This song is an attack on Charles Lindbergh (1902-1974), who rose to fame after making the first non-stop flight from New York to Paris. He suffered personal tragedy when his baby son was kidnapped and murdered, a story that made worldwide headlines; German immigrant Bruno Hauptmann was tried, convicted and executed for the crime.
It was though, the Second World War that led to unwarranted attacks on Lindbergh's character. On September 3, 1939, Britain declared war on Nazi Germany after Hitler ignored an ultimatum to withdraw his troops from Poland, which he had invaded two days previously. From the beginning there were those who wanted the United States to stay out of the war in line with the Monroe Doctrine, but a precedent had already been set by US intervention in the Great War, albeit late in the day. Lindbergh was one of those who opposed intervention at any cost, and in a powerful speech made at Des Moines, Iowa on September 11, 1941, he attacked those forces that were slowly but surely dragging the United States towards the conflict.
This speech was roundly condemned as anti-Semitic, but it was no such thing. In it he said: "The Roosevelt Administration is the third powerful group which has been carrying this country toward war," adding, "they have used the war to justify the restriction of Congressional power and the assumption of dictatorial procedures on the part of the President and his appointees."
Regarding the charge of anti-Semitism, Lindbergh identified three powerful groups who in his opinion were behind the drive to intervention, and voiced this opinion thus: "If any of these groups, the British, the Jewish or the Administration stops agitating for war, I believe there will be little danger of our involvement."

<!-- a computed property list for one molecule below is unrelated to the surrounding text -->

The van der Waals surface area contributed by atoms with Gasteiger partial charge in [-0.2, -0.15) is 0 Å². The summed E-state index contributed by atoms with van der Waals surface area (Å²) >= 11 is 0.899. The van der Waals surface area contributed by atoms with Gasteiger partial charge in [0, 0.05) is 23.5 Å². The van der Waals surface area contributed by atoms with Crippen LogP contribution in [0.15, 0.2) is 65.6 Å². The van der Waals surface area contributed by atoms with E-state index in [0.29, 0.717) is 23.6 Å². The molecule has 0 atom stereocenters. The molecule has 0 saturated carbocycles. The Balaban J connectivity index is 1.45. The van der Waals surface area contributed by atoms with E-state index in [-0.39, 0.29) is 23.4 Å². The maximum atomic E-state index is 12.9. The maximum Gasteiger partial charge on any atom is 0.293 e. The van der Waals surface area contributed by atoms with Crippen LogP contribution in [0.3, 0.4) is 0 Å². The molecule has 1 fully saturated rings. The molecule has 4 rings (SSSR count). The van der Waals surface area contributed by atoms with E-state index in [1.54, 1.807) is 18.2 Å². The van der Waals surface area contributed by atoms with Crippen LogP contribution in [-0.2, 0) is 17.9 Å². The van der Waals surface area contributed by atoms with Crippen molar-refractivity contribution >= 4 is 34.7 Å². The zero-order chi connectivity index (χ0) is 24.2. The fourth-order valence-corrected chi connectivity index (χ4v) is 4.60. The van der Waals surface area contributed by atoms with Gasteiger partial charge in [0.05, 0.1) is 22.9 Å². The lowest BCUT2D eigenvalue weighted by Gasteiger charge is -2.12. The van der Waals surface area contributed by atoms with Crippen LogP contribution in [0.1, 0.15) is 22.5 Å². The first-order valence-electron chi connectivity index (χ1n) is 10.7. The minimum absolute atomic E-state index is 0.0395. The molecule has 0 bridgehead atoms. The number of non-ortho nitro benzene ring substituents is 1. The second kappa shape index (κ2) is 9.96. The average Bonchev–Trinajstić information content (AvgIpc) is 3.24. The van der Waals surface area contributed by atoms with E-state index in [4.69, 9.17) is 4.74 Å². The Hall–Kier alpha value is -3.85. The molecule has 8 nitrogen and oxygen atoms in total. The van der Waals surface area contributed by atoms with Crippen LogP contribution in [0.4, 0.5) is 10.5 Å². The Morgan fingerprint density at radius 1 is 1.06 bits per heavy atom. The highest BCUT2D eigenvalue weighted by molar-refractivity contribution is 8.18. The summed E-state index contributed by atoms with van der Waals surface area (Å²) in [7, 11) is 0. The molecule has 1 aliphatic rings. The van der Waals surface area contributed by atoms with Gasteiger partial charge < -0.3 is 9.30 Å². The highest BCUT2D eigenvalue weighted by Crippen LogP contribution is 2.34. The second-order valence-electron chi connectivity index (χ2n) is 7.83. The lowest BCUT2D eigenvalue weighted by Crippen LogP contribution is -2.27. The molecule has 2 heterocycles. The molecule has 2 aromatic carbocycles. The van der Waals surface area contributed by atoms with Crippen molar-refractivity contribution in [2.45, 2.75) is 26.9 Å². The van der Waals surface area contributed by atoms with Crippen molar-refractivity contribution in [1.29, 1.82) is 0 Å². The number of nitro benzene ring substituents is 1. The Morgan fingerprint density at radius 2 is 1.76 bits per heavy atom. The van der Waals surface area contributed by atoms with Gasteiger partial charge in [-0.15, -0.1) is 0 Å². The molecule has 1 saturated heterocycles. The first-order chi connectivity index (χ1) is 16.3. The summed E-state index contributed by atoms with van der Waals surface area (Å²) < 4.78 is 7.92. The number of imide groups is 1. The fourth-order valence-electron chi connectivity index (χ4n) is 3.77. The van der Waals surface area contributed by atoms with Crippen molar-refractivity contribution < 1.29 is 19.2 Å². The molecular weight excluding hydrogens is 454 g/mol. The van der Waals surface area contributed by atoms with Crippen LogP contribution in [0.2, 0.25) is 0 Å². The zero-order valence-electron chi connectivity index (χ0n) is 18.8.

This statement is perfectly reasonable; Jewish groups worldwide had instituted a boycott of Nazi Germany, an action that was understandable in view of the persecution of German Jewry, and the actions of the British Government were hardly a secret.
Guthrie's take on Lindbergh though was not just that he was not simply an isolationist but a Nazi fellow traveler or even a paid agent of Hitler: "They say 'America First' but they mean 'America next!'"
This was clearly a case of the pot calling the kettle black. In the first place, although Guthrie was no Communist, he was certainly a fellow traveller, and had for years performed at Communist sponsored concerts and attended their rallies. And the Communists had been resolutely opposed to US intervention up until Hitler double-crossed Stalin and foolishly opened up a war on two fronts - an act which was to lead to his undoing.
These sentiments were shared by Communists in Britain even after the declaration of war. Douglas Hyde had been news editor of the Communist Daily Worker newspaper; after converting to Catholicism he wrote in his book, I Believed, "It was not our war. It was a war between rival imperialisms with several millions of workers in uniform as the unwilling pawns", adding We had more to gain by defeat than victory." When a heckler at a meeting in Southall asked if "our boys are dying for democracy", he replied they were dying for profits, and was immediately arrested.
Communist fellow traveler or not, Guthrie was at heart a loyal American, and joined the U.S. Merchant Marine; Lindbergh was no less loyal, and after the Japanese attack on Pearl Harbor he joined the war in the Pacific flying some fifty combat missions, which refutes Guthrie's couplet - both stupid and cruel in equal measure:
Hitler said to Lindy: "Stall 'em all you can, Gonna bomb Pearl Harbor with the help of old Japan"
This song was not released at the time but has been issued on CD along with many of Guthrie's early works.
Suggestion credit: Alexander Baron - London, England